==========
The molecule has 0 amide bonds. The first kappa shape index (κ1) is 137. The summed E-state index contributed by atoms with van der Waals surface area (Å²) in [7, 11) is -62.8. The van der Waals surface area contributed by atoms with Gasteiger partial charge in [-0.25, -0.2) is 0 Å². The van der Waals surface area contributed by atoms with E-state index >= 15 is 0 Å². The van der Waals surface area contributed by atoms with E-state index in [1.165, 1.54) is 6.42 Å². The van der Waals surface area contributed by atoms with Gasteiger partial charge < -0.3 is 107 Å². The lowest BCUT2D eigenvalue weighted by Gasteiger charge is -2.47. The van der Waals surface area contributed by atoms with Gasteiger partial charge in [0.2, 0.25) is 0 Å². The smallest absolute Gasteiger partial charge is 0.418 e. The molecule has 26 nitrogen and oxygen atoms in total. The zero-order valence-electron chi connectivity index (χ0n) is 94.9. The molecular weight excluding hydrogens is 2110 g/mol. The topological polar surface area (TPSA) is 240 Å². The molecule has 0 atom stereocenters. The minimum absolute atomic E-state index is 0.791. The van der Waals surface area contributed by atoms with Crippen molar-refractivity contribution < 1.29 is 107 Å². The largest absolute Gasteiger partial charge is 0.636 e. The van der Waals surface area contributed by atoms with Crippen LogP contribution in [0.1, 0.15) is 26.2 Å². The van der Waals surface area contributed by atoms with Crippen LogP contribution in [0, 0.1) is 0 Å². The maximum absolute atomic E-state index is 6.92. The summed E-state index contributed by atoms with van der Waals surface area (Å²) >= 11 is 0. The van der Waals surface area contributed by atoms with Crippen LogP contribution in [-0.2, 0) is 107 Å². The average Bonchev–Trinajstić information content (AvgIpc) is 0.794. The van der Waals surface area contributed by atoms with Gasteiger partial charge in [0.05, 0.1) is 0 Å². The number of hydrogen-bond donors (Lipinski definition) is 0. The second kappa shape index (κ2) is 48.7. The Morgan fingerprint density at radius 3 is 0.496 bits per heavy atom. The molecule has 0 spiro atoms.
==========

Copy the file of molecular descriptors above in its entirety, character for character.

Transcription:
The molecule has 0 amide bonds. The first kappa shape index (κ1) is 137. The summed E-state index contributed by atoms with van der Waals surface area (Å²) in [7, 11) is -62.8. The van der Waals surface area contributed by atoms with Gasteiger partial charge in [-0.25, -0.2) is 0 Å². The van der Waals surface area contributed by atoms with E-state index >= 15 is 0 Å². The van der Waals surface area contributed by atoms with E-state index in [1.165, 1.54) is 6.42 Å². The van der Waals surface area contributed by atoms with Gasteiger partial charge < -0.3 is 107 Å². The lowest BCUT2D eigenvalue weighted by Gasteiger charge is -2.47. The van der Waals surface area contributed by atoms with Gasteiger partial charge in [0.2, 0.25) is 0 Å². The smallest absolute Gasteiger partial charge is 0.418 e. The molecule has 26 nitrogen and oxygen atoms in total. The zero-order valence-electron chi connectivity index (χ0n) is 94.9. The molecular weight excluding hydrogens is 2110 g/mol. The topological polar surface area (TPSA) is 240 Å². The molecule has 0 atom stereocenters. The minimum absolute atomic E-state index is 0.791. The van der Waals surface area contributed by atoms with Crippen molar-refractivity contribution < 1.29 is 107 Å². The largest absolute Gasteiger partial charge is 0.636 e. The van der Waals surface area contributed by atoms with Crippen LogP contribution in [0.1, 0.15) is 26.2 Å². The van der Waals surface area contributed by atoms with Crippen LogP contribution in [0, 0.1) is 0 Å². The maximum absolute atomic E-state index is 6.92. The summed E-state index contributed by atoms with van der Waals surface area (Å²) >= 11 is 0. The van der Waals surface area contributed by atoms with Crippen LogP contribution in [-0.2, 0) is 107 Å². The average Bonchev–Trinajstić information content (AvgIpc) is 0.794. The van der Waals surface area contributed by atoms with Gasteiger partial charge in [0.05, 0.1) is 0 Å². The number of hydrogen-bond donors (Lipinski definition) is 0. The second kappa shape index (κ2) is 48.7. The Morgan fingerprint density at radius 3 is 0.496 bits per heavy atom. The molecule has 0 spiro atoms.